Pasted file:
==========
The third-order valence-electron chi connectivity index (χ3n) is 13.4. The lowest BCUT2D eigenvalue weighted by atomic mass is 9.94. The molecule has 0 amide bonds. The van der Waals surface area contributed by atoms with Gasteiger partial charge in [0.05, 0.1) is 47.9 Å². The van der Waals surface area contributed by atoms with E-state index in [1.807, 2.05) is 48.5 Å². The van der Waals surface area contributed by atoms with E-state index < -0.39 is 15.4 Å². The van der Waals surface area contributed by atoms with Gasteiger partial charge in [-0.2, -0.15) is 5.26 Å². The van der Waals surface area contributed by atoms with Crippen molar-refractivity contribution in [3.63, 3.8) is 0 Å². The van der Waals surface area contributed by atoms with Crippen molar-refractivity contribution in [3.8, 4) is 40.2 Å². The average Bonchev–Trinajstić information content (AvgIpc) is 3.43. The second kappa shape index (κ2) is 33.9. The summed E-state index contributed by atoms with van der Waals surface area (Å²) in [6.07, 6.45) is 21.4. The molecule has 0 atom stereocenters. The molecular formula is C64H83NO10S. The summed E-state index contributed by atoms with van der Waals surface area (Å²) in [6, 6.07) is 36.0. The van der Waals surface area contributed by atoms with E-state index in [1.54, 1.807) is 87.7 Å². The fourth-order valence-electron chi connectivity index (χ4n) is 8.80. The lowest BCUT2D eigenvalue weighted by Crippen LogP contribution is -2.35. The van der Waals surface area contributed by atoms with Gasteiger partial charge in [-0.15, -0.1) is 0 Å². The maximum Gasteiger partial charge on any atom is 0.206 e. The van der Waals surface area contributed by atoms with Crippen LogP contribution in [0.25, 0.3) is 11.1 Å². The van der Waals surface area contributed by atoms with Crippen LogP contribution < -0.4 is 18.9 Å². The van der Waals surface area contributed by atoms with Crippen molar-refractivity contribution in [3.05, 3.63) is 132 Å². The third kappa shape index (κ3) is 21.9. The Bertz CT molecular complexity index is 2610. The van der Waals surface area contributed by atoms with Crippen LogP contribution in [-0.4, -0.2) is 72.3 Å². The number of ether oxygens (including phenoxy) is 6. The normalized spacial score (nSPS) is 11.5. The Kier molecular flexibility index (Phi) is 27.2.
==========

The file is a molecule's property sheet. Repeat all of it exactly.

The third-order valence-electron chi connectivity index (χ3n) is 13.4. The lowest BCUT2D eigenvalue weighted by atomic mass is 9.94. The molecule has 0 amide bonds. The van der Waals surface area contributed by atoms with Gasteiger partial charge in [0.05, 0.1) is 47.9 Å². The van der Waals surface area contributed by atoms with E-state index in [1.807, 2.05) is 48.5 Å². The van der Waals surface area contributed by atoms with E-state index < -0.39 is 15.4 Å². The van der Waals surface area contributed by atoms with Gasteiger partial charge in [-0.2, -0.15) is 5.26 Å². The van der Waals surface area contributed by atoms with Crippen molar-refractivity contribution in [3.63, 3.8) is 0 Å². The van der Waals surface area contributed by atoms with Crippen molar-refractivity contribution in [3.8, 4) is 40.2 Å². The average Bonchev–Trinajstić information content (AvgIpc) is 3.43. The second kappa shape index (κ2) is 33.9. The summed E-state index contributed by atoms with van der Waals surface area (Å²) in [6.07, 6.45) is 21.4. The molecule has 0 atom stereocenters. The molecular formula is C64H83NO10S. The summed E-state index contributed by atoms with van der Waals surface area (Å²) in [6, 6.07) is 36.0. The van der Waals surface area contributed by atoms with E-state index in [1.54, 1.807) is 87.7 Å². The fourth-order valence-electron chi connectivity index (χ4n) is 8.80. The lowest BCUT2D eigenvalue weighted by Crippen LogP contribution is -2.35. The van der Waals surface area contributed by atoms with Gasteiger partial charge in [-0.15, -0.1) is 0 Å². The maximum Gasteiger partial charge on any atom is 0.206 e. The van der Waals surface area contributed by atoms with Crippen LogP contribution in [0.25, 0.3) is 11.1 Å². The van der Waals surface area contributed by atoms with Crippen LogP contribution < -0.4 is 18.9 Å². The van der Waals surface area contributed by atoms with Crippen molar-refractivity contribution in [3.05, 3.63) is 132 Å². The third kappa shape index (κ3) is 21.9. The Bertz CT molecular complexity index is 2610. The van der Waals surface area contributed by atoms with Crippen LogP contribution in [-0.4, -0.2) is 72.3 Å². The number of ether oxygens (including phenoxy) is 6. The normalized spacial score (nSPS) is 11.5. The Kier molecular flexibility index (Phi) is 27.2.